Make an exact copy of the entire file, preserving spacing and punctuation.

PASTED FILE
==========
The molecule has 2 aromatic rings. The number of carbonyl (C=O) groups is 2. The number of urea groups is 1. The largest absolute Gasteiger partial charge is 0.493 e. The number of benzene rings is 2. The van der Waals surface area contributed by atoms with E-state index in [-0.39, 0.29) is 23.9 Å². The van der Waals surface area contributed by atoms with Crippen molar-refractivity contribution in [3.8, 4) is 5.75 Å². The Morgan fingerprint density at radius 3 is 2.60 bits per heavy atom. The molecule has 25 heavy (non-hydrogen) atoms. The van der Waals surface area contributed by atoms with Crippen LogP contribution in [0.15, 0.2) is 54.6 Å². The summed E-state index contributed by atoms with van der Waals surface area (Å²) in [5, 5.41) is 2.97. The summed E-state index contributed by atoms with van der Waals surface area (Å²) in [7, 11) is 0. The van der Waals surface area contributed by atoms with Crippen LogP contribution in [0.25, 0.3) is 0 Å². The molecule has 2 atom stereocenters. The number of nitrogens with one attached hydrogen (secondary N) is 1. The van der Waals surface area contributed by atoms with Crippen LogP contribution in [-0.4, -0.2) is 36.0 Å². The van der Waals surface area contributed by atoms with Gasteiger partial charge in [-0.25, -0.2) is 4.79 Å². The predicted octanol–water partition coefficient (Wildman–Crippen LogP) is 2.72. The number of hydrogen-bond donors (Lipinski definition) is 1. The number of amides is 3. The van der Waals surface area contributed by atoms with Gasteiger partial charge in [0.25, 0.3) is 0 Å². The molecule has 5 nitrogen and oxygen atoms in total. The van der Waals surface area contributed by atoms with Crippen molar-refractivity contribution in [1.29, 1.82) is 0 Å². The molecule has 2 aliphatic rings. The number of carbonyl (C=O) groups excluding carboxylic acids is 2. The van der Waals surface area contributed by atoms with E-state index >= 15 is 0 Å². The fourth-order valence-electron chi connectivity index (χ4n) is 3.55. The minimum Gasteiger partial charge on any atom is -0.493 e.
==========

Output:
The molecule has 2 aromatic rings. The number of carbonyl (C=O) groups is 2. The number of urea groups is 1. The largest absolute Gasteiger partial charge is 0.493 e. The number of benzene rings is 2. The van der Waals surface area contributed by atoms with E-state index in [-0.39, 0.29) is 23.9 Å². The van der Waals surface area contributed by atoms with Crippen molar-refractivity contribution in [3.8, 4) is 5.75 Å². The Morgan fingerprint density at radius 3 is 2.60 bits per heavy atom. The molecule has 25 heavy (non-hydrogen) atoms. The van der Waals surface area contributed by atoms with Crippen LogP contribution in [0.15, 0.2) is 54.6 Å². The summed E-state index contributed by atoms with van der Waals surface area (Å²) in [5, 5.41) is 2.97. The summed E-state index contributed by atoms with van der Waals surface area (Å²) in [7, 11) is 0. The van der Waals surface area contributed by atoms with Crippen LogP contribution in [0.25, 0.3) is 0 Å². The molecule has 2 atom stereocenters. The number of nitrogens with one attached hydrogen (secondary N) is 1. The van der Waals surface area contributed by atoms with Crippen LogP contribution in [-0.4, -0.2) is 36.0 Å². The van der Waals surface area contributed by atoms with Gasteiger partial charge in [-0.25, -0.2) is 4.79 Å². The predicted octanol–water partition coefficient (Wildman–Crippen LogP) is 2.72. The number of hydrogen-bond donors (Lipinski definition) is 1. The number of amides is 3. The van der Waals surface area contributed by atoms with Gasteiger partial charge in [0.25, 0.3) is 0 Å². The molecule has 5 nitrogen and oxygen atoms in total. The van der Waals surface area contributed by atoms with Crippen molar-refractivity contribution in [1.29, 1.82) is 0 Å². The molecule has 2 aliphatic rings. The number of carbonyl (C=O) groups excluding carboxylic acids is 2. The van der Waals surface area contributed by atoms with E-state index >= 15 is 0 Å². The fourth-order valence-electron chi connectivity index (χ4n) is 3.55. The minimum Gasteiger partial charge on any atom is -0.493 e.